Jennifer S. Forbey
Recreational shooting of Piute ground squirrels (Urocitellus mollis) in southern Idaho is an activity growing in popularity. One factor that may influence shooting success is the personality of individuals within a population. We hypothesized that bold individual ground squirrels would be more/less likely to be targeted by a hunter and would be more/less disturbed by gun fire. To test these hypotheses, we simulated recreational shooting to identify which personalities are more susceptible hunters and more responsive to gun fire. We preformed simulations in March of 2015 on a population of Piute ground squirrels with known personalities. Bold and shy individuals were coded by dying the fur of squirrels in a way distinguishable by observers during simulations which took place at three sites with varying vegetative cover. We recorded the frequency of detection of each personality type through a hunting scope. In addition, we observed the behavioral response (e.g. flee, vigilance, alarm call) of ground squirrels to a recording of a .22 caliber fire. We also identified whether raptors were attracted to the simulated shooting area for scavenging in response to the sound of the gun fire. We calculated whether the detection and behavioral responses of squirrel personalities in shooting simulations was disproportionate to that of the marked population. This information can lead to a greater understanding of the role of behavioral factors in the survival of Piute ground squirrels and provide insight into how recreational shooting could influence the personality landscape of a dominant prey species.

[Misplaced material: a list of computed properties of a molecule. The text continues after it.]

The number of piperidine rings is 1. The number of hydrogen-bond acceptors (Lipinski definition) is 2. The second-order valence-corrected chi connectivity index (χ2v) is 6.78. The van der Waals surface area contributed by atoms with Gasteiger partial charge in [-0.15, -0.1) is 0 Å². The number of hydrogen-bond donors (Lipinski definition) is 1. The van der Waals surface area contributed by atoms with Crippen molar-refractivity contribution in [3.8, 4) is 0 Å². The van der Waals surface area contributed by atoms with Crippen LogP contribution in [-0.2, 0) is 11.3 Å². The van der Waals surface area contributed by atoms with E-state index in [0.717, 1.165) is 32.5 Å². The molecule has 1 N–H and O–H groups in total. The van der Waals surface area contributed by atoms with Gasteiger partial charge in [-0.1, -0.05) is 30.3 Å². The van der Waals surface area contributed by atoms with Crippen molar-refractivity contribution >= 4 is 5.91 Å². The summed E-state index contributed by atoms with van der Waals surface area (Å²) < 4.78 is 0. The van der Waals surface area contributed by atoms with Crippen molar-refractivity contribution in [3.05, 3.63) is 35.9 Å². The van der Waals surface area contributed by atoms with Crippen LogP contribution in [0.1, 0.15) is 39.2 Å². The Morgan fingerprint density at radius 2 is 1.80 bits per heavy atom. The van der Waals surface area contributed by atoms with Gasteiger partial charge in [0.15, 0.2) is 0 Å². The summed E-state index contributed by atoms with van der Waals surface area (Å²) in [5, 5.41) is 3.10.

Wolfe, Daniel; Tinkle, Zoe; Pauli, Benjamin P.; Sun, Emily; Mukuna, Romaric; Forbey, Jennifer S.; and Heath, Julie, "Does Personality Affect the Probability That Piute Ground Squrriels (Urocitellus Mollis) Will Be Shot by Recreational Hunters?" (2015). College of Arts and Sciences Presentations. Paper 30.